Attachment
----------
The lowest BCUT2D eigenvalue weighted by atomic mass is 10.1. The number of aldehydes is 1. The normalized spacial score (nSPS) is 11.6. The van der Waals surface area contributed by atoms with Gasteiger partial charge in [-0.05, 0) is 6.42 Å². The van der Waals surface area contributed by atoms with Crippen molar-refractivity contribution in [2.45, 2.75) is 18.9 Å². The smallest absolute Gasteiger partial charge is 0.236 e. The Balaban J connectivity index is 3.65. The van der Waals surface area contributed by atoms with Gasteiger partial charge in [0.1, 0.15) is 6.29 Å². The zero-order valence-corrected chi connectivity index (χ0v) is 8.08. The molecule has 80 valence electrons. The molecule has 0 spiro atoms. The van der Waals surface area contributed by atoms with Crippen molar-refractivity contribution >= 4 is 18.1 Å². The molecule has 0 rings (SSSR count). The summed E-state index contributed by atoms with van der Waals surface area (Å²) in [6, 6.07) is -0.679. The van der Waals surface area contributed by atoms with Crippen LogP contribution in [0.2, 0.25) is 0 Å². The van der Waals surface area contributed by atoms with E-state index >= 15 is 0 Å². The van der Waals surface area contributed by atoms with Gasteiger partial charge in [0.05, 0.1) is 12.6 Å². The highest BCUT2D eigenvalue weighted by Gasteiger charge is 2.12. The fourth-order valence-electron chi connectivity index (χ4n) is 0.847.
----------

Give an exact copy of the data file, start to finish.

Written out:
The lowest BCUT2D eigenvalue weighted by atomic mass is 10.1. The number of aldehydes is 1. The normalized spacial score (nSPS) is 11.6. The van der Waals surface area contributed by atoms with Gasteiger partial charge in [-0.05, 0) is 6.42 Å². The van der Waals surface area contributed by atoms with Crippen molar-refractivity contribution in [2.45, 2.75) is 18.9 Å². The smallest absolute Gasteiger partial charge is 0.236 e. The Balaban J connectivity index is 3.65. The van der Waals surface area contributed by atoms with Gasteiger partial charge in [0.1, 0.15) is 6.29 Å². The zero-order valence-corrected chi connectivity index (χ0v) is 8.08. The molecule has 80 valence electrons. The molecule has 0 spiro atoms. The van der Waals surface area contributed by atoms with Crippen molar-refractivity contribution >= 4 is 18.1 Å². The molecule has 0 rings (SSSR count). The summed E-state index contributed by atoms with van der Waals surface area (Å²) in [6, 6.07) is -0.679. The van der Waals surface area contributed by atoms with Crippen LogP contribution in [0.2, 0.25) is 0 Å². The van der Waals surface area contributed by atoms with E-state index >= 15 is 0 Å². The van der Waals surface area contributed by atoms with Gasteiger partial charge in [0.05, 0.1) is 12.6 Å². The highest BCUT2D eigenvalue weighted by Gasteiger charge is 2.12. The fourth-order valence-electron chi connectivity index (χ4n) is 0.847.